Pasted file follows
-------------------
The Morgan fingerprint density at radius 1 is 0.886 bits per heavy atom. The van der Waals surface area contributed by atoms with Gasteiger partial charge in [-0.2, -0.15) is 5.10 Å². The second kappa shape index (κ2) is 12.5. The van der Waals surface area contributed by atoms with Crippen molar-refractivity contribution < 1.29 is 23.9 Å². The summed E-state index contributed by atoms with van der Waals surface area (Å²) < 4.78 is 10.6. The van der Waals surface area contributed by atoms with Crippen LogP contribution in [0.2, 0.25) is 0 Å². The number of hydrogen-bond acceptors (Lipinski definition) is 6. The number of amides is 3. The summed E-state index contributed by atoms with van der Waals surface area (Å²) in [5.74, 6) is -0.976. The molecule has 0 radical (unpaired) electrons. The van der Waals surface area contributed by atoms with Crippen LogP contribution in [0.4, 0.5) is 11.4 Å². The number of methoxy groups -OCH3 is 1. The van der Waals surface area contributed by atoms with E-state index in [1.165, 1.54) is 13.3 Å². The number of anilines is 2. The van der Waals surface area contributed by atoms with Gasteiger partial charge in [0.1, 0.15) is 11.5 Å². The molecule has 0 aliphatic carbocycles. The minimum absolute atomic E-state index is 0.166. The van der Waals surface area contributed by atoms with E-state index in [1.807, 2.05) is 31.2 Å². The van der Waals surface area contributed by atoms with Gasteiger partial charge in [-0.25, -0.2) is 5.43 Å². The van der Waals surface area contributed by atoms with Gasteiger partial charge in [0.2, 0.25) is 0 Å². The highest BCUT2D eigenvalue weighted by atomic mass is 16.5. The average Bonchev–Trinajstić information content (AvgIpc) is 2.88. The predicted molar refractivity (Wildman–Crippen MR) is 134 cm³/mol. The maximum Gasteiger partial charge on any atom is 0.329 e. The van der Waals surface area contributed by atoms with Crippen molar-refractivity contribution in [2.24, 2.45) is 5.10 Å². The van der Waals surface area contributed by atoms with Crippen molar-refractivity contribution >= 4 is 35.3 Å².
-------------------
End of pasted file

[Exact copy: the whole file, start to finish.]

The Morgan fingerprint density at radius 1 is 0.886 bits per heavy atom. The van der Waals surface area contributed by atoms with Gasteiger partial charge in [-0.2, -0.15) is 5.10 Å². The second kappa shape index (κ2) is 12.5. The van der Waals surface area contributed by atoms with Crippen molar-refractivity contribution < 1.29 is 23.9 Å². The summed E-state index contributed by atoms with van der Waals surface area (Å²) < 4.78 is 10.6. The van der Waals surface area contributed by atoms with Crippen LogP contribution in [0.2, 0.25) is 0 Å². The number of hydrogen-bond acceptors (Lipinski definition) is 6. The number of amides is 3. The summed E-state index contributed by atoms with van der Waals surface area (Å²) in [5.74, 6) is -0.976. The molecule has 0 radical (unpaired) electrons. The van der Waals surface area contributed by atoms with Crippen LogP contribution in [0.4, 0.5) is 11.4 Å². The number of methoxy groups -OCH3 is 1. The van der Waals surface area contributed by atoms with E-state index in [1.165, 1.54) is 13.3 Å². The number of anilines is 2. The van der Waals surface area contributed by atoms with Gasteiger partial charge in [0.1, 0.15) is 11.5 Å². The molecule has 0 aliphatic carbocycles. The minimum absolute atomic E-state index is 0.166. The van der Waals surface area contributed by atoms with E-state index in [1.807, 2.05) is 31.2 Å². The van der Waals surface area contributed by atoms with Gasteiger partial charge in [-0.25, -0.2) is 5.43 Å². The van der Waals surface area contributed by atoms with Gasteiger partial charge in [0.2, 0.25) is 0 Å². The highest BCUT2D eigenvalue weighted by atomic mass is 16.5. The average Bonchev–Trinajstić information content (AvgIpc) is 2.88. The predicted molar refractivity (Wildman–Crippen MR) is 134 cm³/mol. The maximum Gasteiger partial charge on any atom is 0.329 e. The van der Waals surface area contributed by atoms with Crippen molar-refractivity contribution in [2.24, 2.45) is 5.10 Å². The van der Waals surface area contributed by atoms with Crippen molar-refractivity contribution >= 4 is 35.3 Å².